If you have a smooth floor with no cracks, then ceramic tiles can be laid directly onto the concrete. There’s a reason designers love them!

However, they are a cold type of basement flooring. If the temperature is an issue in the space, look into ways to heat your basement. Heat mats beneath the tiles can mitigate some of the cold.

Look for ceramic tiles with an anti-slip finish, just to guard against possible condensation build up.

Another problem can be acoustics. Ceramic tiles reflect sound, so you might need to invest in some soft furnishings to help dampen echoes.

Choose hardwood flooring for classic elegance

If carpet and ceramic tiles aren’t for you, then how about wood floors? They look amazing and add sophistication to the space.

Some hardwood flooring can be glued straight onto the concrete. But, remember – your basement is below the level of the ground.

That makes the space an easy target for water leaks. Basement flooring must be waterproofed to avoid damage further down the line.

You can always install a waterproof subfloor. These elevated plastic tiles let air circulate beneath them. The air keeps the basement flooring warmer and helps moisture evaporate.

Just don’t use this type of subfloor with a flooring type that must be nailed into place.

And whatever you do, avoid solid hardwood floors. They can warp or distort if they absorb moisture.

But if you really want wood floors, there are easier solutions available!

A very popular choice is engineered wood flooring. A top layer of real hardwood provides the look and finished that you want.

But an added sub-layer of plywood holds back moisture from damaging the hardwood.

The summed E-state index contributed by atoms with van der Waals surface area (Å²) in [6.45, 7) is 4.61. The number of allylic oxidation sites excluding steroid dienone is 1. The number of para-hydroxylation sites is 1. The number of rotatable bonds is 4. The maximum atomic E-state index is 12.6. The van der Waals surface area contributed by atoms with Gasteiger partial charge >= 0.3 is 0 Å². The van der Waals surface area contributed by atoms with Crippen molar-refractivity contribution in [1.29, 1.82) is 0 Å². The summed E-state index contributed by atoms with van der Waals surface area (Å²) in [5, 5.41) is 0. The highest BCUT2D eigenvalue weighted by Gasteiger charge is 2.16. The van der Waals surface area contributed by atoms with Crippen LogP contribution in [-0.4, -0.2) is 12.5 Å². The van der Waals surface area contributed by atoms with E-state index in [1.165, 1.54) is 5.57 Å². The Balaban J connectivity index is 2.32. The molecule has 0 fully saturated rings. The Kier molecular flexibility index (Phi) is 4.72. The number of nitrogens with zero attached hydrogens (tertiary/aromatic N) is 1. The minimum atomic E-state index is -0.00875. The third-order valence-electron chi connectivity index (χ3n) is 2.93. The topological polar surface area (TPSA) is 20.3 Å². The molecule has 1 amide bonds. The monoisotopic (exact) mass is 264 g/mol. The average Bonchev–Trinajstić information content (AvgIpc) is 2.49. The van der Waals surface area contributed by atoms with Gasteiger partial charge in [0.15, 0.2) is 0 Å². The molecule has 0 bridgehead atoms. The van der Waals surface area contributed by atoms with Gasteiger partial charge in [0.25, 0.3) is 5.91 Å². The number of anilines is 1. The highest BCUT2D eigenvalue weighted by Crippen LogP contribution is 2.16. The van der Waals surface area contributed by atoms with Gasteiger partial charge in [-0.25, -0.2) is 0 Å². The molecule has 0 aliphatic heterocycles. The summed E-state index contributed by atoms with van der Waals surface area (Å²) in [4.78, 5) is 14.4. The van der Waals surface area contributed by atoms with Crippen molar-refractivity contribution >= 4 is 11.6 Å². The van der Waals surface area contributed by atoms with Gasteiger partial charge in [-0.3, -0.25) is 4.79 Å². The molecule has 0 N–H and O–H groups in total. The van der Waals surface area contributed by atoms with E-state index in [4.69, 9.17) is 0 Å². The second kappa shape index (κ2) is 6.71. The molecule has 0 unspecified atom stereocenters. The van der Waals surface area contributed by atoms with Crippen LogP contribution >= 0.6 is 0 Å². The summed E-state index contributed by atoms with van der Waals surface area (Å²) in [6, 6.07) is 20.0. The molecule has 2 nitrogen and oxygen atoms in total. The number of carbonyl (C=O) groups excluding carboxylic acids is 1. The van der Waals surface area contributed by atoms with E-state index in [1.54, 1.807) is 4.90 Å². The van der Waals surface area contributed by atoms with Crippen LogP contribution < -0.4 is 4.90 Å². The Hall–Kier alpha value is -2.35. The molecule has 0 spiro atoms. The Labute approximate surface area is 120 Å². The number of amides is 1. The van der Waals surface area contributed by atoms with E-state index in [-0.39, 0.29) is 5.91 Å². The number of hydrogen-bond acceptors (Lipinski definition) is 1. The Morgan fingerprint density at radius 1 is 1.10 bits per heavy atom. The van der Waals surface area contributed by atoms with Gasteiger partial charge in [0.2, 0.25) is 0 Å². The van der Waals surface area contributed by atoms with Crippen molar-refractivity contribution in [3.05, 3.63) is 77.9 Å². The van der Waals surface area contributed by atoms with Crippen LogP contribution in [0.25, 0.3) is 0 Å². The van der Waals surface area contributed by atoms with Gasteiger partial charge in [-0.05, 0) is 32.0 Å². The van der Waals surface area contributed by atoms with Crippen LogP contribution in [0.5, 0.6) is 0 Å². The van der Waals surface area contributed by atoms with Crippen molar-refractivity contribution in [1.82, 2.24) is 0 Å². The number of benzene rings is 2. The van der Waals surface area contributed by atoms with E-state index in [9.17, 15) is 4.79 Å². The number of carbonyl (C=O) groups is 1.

The tiles or planks often click together, making installation easy!

Alternatively, you could opt for laminate basement flooring. It’s easy to lay, simple to clean, and plastic-coated!

If your laminate flooring has a fiberboard core, make sure it’s been treated to resist moisture. Otherwise, it will warp or buckle.

Some laminate flooring can actually resemble ceramic tiles or stone, as well as wood, so it’s certainly a budget-friendly option!

What about cork flooring?

Cork makes an amazing choice for basement flooring. The material actually comes from leftover scraps after bottle stoppers are made.

So it’s completely sustainable – perfect if you’re trying to minimize your environmental footprint! Just remember to seal it first, to avoid water damage.

Unlike ceramic tiles or epoxy paint, cork is also a warmer flooring option. Not only that, but it also comes with its own cushioning.

And if cushioning is important, then rubber flooring is an excellent choice for basement playrooms.

It comes in either sheet or tile form. The thick tiles have interlocking edges, making it incredibly easy to install.

Rubber basement flooring also comes in a huge range of colors. Let your little ones choose the design!

But when you’re looking for flooring options, choose those labeled as being for “below grade”.

That’s no reflection on your home. It just means the material is intended for installation in the basement.

If you think you know which option is best for you, contact us today to request your free estimate!